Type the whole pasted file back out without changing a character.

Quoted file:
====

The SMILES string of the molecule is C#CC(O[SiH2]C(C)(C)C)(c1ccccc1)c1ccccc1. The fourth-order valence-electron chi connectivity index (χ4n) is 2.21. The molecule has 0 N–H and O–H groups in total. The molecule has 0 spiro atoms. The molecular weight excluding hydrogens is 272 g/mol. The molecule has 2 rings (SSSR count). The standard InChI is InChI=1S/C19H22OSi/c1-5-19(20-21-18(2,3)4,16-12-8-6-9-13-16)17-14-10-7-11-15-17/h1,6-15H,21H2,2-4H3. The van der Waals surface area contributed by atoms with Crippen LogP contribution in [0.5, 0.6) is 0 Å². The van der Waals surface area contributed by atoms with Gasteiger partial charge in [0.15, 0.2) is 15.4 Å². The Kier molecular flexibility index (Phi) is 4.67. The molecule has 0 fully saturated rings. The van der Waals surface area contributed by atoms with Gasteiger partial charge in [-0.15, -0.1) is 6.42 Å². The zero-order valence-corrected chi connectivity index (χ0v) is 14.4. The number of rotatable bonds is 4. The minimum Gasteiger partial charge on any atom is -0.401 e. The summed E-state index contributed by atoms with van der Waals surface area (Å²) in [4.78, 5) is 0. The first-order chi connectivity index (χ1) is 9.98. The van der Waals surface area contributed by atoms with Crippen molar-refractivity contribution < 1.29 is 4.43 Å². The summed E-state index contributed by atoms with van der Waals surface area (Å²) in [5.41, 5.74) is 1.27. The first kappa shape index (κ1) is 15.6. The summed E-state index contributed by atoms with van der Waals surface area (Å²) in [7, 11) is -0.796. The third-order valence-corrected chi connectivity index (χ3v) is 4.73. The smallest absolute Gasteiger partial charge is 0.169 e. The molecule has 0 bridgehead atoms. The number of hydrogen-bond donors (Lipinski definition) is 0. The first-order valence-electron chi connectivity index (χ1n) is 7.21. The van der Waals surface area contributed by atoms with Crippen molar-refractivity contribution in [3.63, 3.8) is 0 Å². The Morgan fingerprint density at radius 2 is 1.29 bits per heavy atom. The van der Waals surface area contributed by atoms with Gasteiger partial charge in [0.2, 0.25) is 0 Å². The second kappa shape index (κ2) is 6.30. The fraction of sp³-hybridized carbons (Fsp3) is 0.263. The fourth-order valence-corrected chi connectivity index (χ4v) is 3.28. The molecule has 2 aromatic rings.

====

The SMILES string of the molecule is C#CC(O[SiH2]C(C)(C)C)(c1ccccc1)c1ccccc1. The fourth-order valence-electron chi connectivity index (χ4n) is 2.21. The molecule has 0 N–H and O–H groups in total. The molecule has 0 spiro atoms. The molecular weight excluding hydrogens is 272 g/mol. The molecule has 2 rings (SSSR count). The standard InChI is InChI=1S/C19H22OSi/c1-5-19(20-21-18(2,3)4,16-12-8-6-9-13-16)17-14-10-7-11-15-17/h1,6-15H,21H2,2-4H3. The van der Waals surface area contributed by atoms with Crippen LogP contribution in [0.5, 0.6) is 0 Å². The van der Waals surface area contributed by atoms with Gasteiger partial charge in [0.15, 0.2) is 15.4 Å². The Kier molecular flexibility index (Phi) is 4.67. The molecule has 0 fully saturated rings. The van der Waals surface area contributed by atoms with Gasteiger partial charge in [-0.15, -0.1) is 6.42 Å². The zero-order valence-corrected chi connectivity index (χ0v) is 14.4. The number of rotatable bonds is 4. The minimum Gasteiger partial charge on any atom is -0.401 e. The summed E-state index contributed by atoms with van der Waals surface area (Å²) in [4.78, 5) is 0. The first-order chi connectivity index (χ1) is 9.98. The van der Waals surface area contributed by atoms with Crippen molar-refractivity contribution < 1.29 is 4.43 Å². The summed E-state index contributed by atoms with van der Waals surface area (Å²) in [5.41, 5.74) is 1.27. The first kappa shape index (κ1) is 15.6. The summed E-state index contributed by atoms with van der Waals surface area (Å²) in [7, 11) is -0.796. The third-order valence-corrected chi connectivity index (χ3v) is 4.73. The smallest absolute Gasteiger partial charge is 0.169 e. The molecule has 0 bridgehead atoms. The number of hydrogen-bond donors (Lipinski definition) is 0. The first-order valence-electron chi connectivity index (χ1n) is 7.21. The van der Waals surface area contributed by atoms with Crippen molar-refractivity contribution in [3.63, 3.8) is 0 Å². The Morgan fingerprint density at radius 2 is 1.29 bits per heavy atom. The van der Waals surface area contributed by atoms with Gasteiger partial charge in [0.2, 0.25) is 0 Å². The second kappa shape index (κ2) is 6.30. The fraction of sp³-hybridized carbons (Fsp3) is 0.263. The fourth-order valence-corrected chi connectivity index (χ4v) is 3.28. The molecule has 2 aromatic rings.